The point is, the pun-filled queue line for the Imagination Institute helps us understand that our job today is a simple one: we’ll be testing out the Institute’s new Imagination Scanner, capable of telling us just how creative we are.

Image: opus2008, Flickr (license)

As you arrive at the end of the queue, a familiar chain of Omnimover vehicles pulls into the load area to prepare for your boarding. While they might not have changed much, something has. Don’t expect your grand journey to begin on the iconic engineering marvel of the massive revolving turntable scene. Why? Because you’re standing on it.

Image: Imagineering Disney, all rights reserved.

The first thing to know about Journey into YOUR Imagination is that Kodak’s modest investment couldn’t quite cover Tony Baxter’s original 12-minute epic dark ride. The original track layout (including pink, above) has been altered. Now, the former turntable scene where we first met Dreamfinder serves as the unload and load area. A further 40% of the ride’s track has been physically severed from the circuit. The former 12-minute dark ride is now 5 minutes long. Seriously.

Maybe it’s for the best.

The second thing you should know about Journey into YOUR Imagination is that anything you loved about the original ride is gone. That’s not editorializing. Literally nothing from the original remains, so anything from the original that had left an impression on you is now absent. That includes Dreamfinder (gone), Figment (gone), “One Little Spark” (gone), and the realms of imagination (all gone). 

What does this completely original ride have in store?

Journey into YOUR Imagination

Journey into YOUR Imagination (1999 – 2001). Image: (E82 – The Epcot Archives)

As your vehicle enters the ride, you first hear the disembodied voice of our host – the Imagination Institute’s Dr. Nigel Channing (played by Monty Python’s Eric Idle) – who introduces us to the Imagination Scanner, which will now (you guessed it) “measure your imaginations.” The vehicles advance through a dark tunnel with a glowing red grid projected within. “Relax as the scanner sees what’s in your heads.” As the Omnimovers pull up to mirrored walls, a laser grid is projected across your vehicle as the high-pitched whir of a scan takes measurements of your creativity.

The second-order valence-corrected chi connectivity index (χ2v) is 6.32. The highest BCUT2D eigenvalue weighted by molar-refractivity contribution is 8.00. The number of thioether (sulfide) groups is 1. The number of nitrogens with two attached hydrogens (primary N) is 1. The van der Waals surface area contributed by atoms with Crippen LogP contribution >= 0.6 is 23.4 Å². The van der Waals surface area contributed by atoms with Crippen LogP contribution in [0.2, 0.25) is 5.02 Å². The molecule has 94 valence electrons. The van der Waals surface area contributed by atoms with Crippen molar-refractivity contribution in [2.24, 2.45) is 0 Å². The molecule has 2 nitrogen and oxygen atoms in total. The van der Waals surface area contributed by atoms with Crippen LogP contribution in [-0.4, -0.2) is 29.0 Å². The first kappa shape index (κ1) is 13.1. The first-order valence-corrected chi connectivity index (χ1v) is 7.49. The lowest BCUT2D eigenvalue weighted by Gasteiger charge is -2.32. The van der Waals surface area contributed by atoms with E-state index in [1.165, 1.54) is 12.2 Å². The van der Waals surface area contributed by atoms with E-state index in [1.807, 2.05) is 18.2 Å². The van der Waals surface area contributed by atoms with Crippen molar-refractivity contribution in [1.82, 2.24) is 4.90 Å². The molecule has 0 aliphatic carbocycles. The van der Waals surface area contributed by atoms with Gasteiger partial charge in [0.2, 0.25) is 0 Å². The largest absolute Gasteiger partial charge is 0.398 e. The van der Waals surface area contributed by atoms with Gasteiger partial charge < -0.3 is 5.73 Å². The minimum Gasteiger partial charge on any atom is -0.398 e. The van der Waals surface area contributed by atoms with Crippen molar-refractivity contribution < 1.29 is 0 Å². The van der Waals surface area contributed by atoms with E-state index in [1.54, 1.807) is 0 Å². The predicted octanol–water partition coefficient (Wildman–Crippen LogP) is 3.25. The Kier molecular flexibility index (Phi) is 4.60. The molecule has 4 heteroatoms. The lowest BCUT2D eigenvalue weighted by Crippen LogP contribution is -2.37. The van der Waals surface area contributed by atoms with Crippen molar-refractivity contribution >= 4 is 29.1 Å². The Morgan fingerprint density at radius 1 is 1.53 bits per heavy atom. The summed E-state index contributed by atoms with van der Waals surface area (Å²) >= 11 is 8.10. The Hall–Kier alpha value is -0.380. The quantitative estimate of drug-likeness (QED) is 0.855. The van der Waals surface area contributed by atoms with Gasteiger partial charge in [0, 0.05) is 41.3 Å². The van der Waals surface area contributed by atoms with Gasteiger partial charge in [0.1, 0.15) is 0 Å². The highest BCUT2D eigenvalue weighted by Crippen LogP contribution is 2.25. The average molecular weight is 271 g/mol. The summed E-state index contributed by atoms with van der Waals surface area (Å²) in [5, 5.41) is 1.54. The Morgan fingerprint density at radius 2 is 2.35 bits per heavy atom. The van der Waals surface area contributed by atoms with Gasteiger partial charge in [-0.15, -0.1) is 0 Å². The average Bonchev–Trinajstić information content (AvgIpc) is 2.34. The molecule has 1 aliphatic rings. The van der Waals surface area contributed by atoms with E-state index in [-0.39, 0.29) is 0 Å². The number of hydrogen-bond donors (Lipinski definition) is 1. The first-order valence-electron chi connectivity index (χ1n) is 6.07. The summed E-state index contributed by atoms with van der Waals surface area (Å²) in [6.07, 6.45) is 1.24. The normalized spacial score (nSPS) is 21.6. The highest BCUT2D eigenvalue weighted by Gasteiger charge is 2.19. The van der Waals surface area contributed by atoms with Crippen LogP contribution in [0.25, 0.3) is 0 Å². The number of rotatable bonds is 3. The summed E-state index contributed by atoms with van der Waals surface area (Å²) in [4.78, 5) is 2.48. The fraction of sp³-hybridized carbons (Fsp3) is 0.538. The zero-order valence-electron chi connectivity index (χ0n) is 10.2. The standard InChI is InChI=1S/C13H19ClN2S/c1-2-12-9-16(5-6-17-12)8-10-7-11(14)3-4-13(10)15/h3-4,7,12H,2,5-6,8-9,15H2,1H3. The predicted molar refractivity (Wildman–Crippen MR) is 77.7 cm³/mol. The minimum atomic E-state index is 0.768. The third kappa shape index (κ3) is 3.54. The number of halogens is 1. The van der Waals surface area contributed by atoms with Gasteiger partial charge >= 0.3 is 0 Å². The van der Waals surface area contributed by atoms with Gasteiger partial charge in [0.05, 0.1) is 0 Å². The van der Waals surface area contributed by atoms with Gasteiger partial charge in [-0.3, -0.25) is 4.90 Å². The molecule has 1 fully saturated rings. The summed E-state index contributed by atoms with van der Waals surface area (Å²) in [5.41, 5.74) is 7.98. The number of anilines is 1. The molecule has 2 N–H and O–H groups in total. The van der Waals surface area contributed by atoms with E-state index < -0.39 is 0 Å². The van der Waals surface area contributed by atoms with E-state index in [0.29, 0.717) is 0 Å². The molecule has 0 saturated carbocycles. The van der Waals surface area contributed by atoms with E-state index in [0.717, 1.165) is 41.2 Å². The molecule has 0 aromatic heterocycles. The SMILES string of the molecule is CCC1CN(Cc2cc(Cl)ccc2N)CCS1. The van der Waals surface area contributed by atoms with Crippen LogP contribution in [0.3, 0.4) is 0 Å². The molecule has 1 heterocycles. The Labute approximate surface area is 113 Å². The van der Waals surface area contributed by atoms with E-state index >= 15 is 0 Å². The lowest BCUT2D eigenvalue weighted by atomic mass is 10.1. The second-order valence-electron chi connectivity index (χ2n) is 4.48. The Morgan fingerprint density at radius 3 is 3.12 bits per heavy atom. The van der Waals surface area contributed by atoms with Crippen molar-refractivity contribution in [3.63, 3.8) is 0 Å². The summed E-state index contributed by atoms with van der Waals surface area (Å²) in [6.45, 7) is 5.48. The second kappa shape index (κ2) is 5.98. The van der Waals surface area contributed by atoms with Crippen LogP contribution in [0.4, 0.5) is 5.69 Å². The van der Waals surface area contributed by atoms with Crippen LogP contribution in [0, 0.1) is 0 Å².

The results are pretty stunning. Ahead, you’ll notice that floating above you in the mirror are fuel gauges reading “empty” and VACANCY signs. Feel good?

“As you can see, there’s not much going on upstairs imagination-wise,” Dr. Channing chuckles, “but that’s just perfect for our experiment.”

In order to rectify our sad, empty imaginations, Dr. Channing has a plan: we’ll tour deeper into the Imagination Institute to engage with a few experiments the team has been working on, all in hopes of kick-starting our creativity. For the next four minutes, we’ll be put through the paces with some of Dr. Channing’s favorite imagination-boosters.

“We begin with an exercise in sound. Listen closely and ‘See What You Hear’!” The vehicles pull into chamber so dark, you can’t make out a hand in front of your face. The darkness seems to go on forever, and in this unusual echo-free chamber, you could hear a pin drop. Stopped for a moment, a bell whistles in the distance… Then a far-away rumbling… It grows louder and louder until high definition surround-sound audio creates the impression of an oncoming train barreling past.

A door ahead slides open as the vehicles continue past our next experiment: “Through the Looking Glass.” Here, a giant magnifying glass appears to be distorting the Institute hallway beyond. But wait… “Is this looking glass actually magnifying? Or is it your imagination?”

As the vehicles continue, a massive cinder block is hoisted high above a glass table for our next experiment: “Shattering Perceptions.” “Here, one quickly learns that when the laws of physics and common sense are shattered…” the cinder block releases, falling toward the table and plunging through it. The sound of shattering glass echoes, though the items on the table stay put. “…Imagination takes over!”

Next up is the Illusion Lab where a unique visual trick seems to make a massive, swinging butterfly appear from nowhere inside of a bamboo cage. “Looks can be deceiving, can’t they?”

Our next experiment: “The Color Of Sound.” The vehicles come to a stop between two long light screens. As the sound of jungle animals echoes, the screens turn green. A countdown and rocket launch turns them red as the vehicle presses on.

As lights flash, the tour moves into a new chamber with glowing points arranged in precise grids. A none-too-well-disguised cameo of Figment adds a bit of insult to injury. As the wall continues on, the dots begin to deviate from their gridded pattern, eventually becoming random points of light in the distance: stars!

“And now,” Dr. Channing offers, “an exercise all about making connections! Stare at these points long enough and your imagination will take flight! You’ll see!” Lines begin to fade in and out, connecting the stars into fish, monkeys, snakes, cats, and more.